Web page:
Mediation is a good-faith attempt of both sides to attempt to resolve their issues between themselves. Mediation can occur before going to court, during the litigation process, or to resolve issues that arise after a final order is made. In mediation, both parties meet with an attorney, who acts as Mediator. As Mediator, the attorney does not represent either party and does not offer legal advice. Instead, the attorney steers the conversation in a respectful and productive direction to help the parties come to an agreement. The Mediator can also help the parties turn the agreement into an order that can be filed with the Court.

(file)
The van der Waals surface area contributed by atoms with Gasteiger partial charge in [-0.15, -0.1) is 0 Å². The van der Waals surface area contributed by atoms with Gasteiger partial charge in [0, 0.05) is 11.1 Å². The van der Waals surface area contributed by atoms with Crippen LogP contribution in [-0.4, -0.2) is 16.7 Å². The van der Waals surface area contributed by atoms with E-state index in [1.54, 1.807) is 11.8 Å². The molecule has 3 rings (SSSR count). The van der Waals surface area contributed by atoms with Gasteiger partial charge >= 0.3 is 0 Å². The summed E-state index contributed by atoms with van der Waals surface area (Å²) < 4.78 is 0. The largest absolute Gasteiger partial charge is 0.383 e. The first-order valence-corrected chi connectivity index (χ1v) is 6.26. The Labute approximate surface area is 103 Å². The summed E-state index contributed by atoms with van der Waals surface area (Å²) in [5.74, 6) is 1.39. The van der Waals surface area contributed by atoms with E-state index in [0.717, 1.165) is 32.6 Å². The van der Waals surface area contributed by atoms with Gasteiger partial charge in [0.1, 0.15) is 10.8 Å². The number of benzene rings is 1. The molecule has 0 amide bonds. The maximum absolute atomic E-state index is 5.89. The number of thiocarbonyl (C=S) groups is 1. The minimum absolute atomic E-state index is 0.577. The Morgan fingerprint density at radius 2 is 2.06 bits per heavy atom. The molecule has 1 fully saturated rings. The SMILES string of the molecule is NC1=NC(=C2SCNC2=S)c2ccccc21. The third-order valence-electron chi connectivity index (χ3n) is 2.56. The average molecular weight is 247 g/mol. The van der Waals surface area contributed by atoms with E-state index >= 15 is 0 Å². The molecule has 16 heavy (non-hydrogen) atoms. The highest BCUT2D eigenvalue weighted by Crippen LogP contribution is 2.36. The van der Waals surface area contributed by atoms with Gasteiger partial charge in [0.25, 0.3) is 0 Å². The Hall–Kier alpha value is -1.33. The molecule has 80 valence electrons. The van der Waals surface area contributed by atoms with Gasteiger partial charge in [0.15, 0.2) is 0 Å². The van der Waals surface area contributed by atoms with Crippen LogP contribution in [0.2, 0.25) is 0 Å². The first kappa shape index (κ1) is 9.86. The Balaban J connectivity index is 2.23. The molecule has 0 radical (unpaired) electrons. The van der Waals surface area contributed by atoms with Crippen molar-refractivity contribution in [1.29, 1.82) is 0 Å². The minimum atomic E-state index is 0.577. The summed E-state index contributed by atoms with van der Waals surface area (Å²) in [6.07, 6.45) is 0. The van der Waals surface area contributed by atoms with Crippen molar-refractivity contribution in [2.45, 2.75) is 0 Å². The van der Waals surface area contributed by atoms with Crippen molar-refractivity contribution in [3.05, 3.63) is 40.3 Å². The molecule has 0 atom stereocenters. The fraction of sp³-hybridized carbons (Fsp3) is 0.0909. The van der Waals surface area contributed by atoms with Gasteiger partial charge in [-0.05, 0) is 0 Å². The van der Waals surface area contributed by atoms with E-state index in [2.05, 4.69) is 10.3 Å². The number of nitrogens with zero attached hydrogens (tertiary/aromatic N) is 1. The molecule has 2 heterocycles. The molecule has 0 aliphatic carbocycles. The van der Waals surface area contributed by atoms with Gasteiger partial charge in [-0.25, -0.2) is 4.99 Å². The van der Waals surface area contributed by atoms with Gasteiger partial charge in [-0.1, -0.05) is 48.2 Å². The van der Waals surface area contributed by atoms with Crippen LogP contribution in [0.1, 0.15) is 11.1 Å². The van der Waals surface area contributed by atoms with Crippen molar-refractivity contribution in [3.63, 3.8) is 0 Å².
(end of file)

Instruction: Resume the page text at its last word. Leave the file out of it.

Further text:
In many family law cases, the judge will require the parties to attend a “Settlement Facilitation” and hires a neutral attorney to act as Facilitator. Settlement Facilitation is a more formal type of mediation. Each party is placed in a separate room, and the Facilitator goes back and forth between the rooms to discuss and create offers until an agreement is reached. If someone is represented by an attorney, the attorney also attends the facilitation. This arrangement offers the benefits of mediation by coming to an agreement outside of the courtroom, while also offering a buffer between parties who may find it difficult to discuss the matter face-to-face.